But little did Traci and Michael know, Rhyle’s problems were just beginning.
In addition to her palate, Rhyle also had perforations in both of her eardrums. By the time she was 3, Traci and Michael discovered not only did their daughter need additional surgeries and hearing aids — she was legally deaf, too.
“It’s just the way I was born,” Rhyle said. “God made me this way.”
What doesn’t kill you makes you stronger
When she was 6, Rhyle went to Florida to play in the championship game of a soccer tournament with her team.
At the time, her hearing aids were not waterproof, and it started raining before the game started. Michael made Rhyle take her hearing aids off and play without them.
Rhyle’s team went on to lose the game, due in large part, Michael says, because Rhyle wasn’t used to playing without her hearing aids.
She vowed to never let it happen again.
“She told me she was going to figure out a way, no matter what,” Michael said. “I think that’s part of the reason why Rhyle is as mean as she is. You go through stuff like that, and when you’re little, you get picked on. It toughens you up.”
But not being able to hear without hearing aids was far from Rhyle’s only issue as a child.
Up until last summer, Rhyle never experienced a good night’s sleep.
Growing up, Rhyle’s parents had to check on her in the middle of the night to make sure she was still breathing correctly. She also had to sleep propped up with pillows behind her and on either side — a routine she still follows.
Rhyle is also prone to illness, particularly staph infections.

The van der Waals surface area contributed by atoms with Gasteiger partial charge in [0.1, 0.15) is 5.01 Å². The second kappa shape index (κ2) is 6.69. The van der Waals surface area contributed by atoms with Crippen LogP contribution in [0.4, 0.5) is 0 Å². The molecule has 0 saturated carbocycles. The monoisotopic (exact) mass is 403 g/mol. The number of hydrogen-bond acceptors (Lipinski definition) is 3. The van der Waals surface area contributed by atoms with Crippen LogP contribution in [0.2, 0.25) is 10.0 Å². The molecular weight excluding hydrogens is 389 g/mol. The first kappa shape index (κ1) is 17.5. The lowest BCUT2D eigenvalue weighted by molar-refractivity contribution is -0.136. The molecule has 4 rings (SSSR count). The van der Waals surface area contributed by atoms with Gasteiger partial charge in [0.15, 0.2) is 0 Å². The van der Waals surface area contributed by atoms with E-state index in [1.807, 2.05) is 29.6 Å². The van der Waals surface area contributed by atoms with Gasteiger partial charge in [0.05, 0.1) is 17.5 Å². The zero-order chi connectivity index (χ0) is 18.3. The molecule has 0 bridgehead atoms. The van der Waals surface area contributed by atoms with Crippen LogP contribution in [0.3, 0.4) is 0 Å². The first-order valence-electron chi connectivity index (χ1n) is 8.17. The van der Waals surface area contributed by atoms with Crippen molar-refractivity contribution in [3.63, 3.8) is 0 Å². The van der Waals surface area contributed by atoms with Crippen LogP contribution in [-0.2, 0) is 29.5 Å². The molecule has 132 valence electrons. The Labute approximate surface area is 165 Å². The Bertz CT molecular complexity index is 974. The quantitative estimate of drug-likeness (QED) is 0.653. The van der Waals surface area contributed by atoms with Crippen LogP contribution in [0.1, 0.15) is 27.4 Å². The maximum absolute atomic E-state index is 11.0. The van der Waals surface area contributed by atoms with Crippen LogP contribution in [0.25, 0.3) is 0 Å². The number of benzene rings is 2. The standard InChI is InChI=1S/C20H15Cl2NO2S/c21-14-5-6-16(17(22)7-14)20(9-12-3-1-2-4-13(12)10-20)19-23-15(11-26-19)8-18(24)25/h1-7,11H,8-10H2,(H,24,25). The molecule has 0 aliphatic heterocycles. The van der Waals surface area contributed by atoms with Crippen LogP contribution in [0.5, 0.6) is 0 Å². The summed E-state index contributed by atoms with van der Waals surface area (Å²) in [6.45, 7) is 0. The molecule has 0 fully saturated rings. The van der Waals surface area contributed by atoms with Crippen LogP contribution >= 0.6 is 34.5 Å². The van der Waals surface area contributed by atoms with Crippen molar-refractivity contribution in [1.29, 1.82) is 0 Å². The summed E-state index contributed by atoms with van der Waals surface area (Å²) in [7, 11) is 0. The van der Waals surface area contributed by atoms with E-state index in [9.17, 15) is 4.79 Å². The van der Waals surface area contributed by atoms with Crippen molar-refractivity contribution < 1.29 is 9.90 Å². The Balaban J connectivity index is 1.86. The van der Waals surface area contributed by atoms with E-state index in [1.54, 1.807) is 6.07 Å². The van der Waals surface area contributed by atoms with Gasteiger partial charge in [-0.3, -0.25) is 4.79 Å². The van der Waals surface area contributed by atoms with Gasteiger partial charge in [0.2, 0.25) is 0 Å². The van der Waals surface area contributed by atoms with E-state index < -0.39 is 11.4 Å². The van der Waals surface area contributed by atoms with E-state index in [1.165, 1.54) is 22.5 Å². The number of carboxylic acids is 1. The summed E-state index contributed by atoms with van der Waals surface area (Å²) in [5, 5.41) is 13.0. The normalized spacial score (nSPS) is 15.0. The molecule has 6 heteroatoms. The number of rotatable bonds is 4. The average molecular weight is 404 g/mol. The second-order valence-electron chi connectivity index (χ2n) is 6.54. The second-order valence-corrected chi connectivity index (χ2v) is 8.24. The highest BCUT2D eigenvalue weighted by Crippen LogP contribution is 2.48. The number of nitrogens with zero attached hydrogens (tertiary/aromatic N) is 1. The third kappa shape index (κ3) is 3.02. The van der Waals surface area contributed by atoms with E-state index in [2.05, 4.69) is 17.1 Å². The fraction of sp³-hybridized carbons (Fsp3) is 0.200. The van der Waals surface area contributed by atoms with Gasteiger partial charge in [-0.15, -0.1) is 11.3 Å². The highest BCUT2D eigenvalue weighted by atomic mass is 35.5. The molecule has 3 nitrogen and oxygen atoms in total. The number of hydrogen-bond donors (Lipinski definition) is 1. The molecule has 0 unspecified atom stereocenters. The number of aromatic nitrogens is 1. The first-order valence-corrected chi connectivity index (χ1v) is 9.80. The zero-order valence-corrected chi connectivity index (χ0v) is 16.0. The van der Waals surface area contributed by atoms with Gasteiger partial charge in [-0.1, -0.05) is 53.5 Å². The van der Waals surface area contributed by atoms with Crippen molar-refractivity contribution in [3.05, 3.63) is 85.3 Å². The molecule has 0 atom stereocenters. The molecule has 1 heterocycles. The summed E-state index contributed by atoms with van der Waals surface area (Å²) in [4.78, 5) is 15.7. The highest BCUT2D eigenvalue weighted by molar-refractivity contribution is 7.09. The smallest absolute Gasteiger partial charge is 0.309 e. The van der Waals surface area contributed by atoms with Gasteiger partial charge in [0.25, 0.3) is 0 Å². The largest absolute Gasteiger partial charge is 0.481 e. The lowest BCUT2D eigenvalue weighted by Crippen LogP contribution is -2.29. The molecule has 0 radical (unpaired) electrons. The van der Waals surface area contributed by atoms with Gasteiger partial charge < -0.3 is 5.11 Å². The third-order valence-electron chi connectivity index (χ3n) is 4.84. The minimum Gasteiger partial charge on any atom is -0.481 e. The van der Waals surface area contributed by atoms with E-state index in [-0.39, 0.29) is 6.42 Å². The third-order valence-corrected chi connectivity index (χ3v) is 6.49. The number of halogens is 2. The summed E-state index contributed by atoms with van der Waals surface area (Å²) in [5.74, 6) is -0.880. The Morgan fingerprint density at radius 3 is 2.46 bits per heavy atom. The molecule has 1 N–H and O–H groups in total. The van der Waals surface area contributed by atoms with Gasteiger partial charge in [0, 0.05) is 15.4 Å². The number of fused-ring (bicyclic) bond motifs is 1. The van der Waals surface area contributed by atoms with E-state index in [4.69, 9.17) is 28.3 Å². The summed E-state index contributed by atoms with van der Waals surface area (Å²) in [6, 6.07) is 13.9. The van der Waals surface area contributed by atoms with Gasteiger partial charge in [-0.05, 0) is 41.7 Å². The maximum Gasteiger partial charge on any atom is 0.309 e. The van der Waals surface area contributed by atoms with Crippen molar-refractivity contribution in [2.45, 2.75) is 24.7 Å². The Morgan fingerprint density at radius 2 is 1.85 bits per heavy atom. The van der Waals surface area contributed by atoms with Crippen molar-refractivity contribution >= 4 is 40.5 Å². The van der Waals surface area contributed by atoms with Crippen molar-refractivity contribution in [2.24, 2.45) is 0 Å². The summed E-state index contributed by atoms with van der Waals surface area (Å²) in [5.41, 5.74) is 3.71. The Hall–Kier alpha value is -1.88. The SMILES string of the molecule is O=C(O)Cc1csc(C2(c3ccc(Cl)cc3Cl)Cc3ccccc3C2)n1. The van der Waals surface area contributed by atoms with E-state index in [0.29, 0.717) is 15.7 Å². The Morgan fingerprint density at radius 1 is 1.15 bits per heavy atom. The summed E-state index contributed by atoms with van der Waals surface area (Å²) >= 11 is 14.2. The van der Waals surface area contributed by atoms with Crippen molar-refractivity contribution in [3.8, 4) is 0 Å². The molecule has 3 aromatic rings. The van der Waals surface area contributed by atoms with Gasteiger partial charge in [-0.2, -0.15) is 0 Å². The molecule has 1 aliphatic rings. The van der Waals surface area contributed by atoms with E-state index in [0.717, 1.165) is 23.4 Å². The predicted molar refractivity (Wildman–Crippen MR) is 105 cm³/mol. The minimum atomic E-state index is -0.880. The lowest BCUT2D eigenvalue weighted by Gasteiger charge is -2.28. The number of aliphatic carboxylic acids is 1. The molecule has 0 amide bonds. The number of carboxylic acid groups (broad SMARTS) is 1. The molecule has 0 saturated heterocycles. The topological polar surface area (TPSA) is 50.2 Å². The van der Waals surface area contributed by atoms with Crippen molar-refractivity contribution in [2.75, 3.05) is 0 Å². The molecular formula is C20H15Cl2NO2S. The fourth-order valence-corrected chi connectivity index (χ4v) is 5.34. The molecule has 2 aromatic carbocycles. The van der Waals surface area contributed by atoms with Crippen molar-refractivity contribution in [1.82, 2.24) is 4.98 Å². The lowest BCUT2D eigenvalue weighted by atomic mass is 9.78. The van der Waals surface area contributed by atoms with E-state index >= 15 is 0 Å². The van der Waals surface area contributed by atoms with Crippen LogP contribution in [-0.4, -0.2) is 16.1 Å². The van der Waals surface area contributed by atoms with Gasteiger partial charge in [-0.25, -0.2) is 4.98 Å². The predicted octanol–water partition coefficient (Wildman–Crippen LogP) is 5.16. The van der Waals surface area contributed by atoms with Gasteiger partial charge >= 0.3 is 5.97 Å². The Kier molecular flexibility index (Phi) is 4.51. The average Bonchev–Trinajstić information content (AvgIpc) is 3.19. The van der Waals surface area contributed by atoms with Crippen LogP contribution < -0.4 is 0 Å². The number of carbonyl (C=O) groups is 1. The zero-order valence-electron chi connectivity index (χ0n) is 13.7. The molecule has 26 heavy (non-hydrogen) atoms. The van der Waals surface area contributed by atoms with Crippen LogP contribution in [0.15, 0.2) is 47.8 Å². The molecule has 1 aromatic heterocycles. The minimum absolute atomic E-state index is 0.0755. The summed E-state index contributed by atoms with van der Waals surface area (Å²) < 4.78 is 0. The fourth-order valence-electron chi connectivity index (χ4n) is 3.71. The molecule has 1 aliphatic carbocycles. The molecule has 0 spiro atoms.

“She deals with a lot behind closed doors, and you’ll never get her to say anything about it,” Traci said. “It’s an easy crutch. But that isn’t her mentality, at all. And it’s never been.”
To date, Rhyle has undergone 18 different surgeries. Six were to fix her palate. Others were for her ears, mouth and sinuses.
Rhyle’s mouth was especially problematic, as some of her teeth started growing upward into her sinus cavity.
“A lot of times, it got hard to watch,” said Rhyle’s brother, Shane McKinney. “Especially when she was really young, she was constantly going through surgeries, or she was sick all the time. The easiest thing for me to do was do anything I could, like go get food or do anything for my parents.
“I think she’s a great inspiration. Going through what she’s gone through, it kind of helps me. I push myself in my career and in other areas because of what she has been able to accomplish given her situation.”
Rhyle’s most recent surgery came last July, when doctors shaved down skin on her pharyngeal flap. Last season, as Rhyle led Argyle to its fifth straight state championship, she was unable to breathe through her nose because scar tissue had sealed off her airway.
During the state tournament, Rhyle was on a dose of antibiotics to battle a sinus infection.
She went on to score 25 points in the Lady Eagles’ championship game victory, a performance that earned her MVP.
“It’s definitely been a lot [to deal with], but my dad has played a really big role in how I have handled it,” said Rhyle of her numerous medical issues. “He’s pushed me to every limit I thought I had. I was told from the beginning I wasn’t going to be able to play a lot of sports that involve any type of running. That’s completely changed. My dad pushed me completely away from what they said. He has big goals for me and I’ve just tried to reach them.”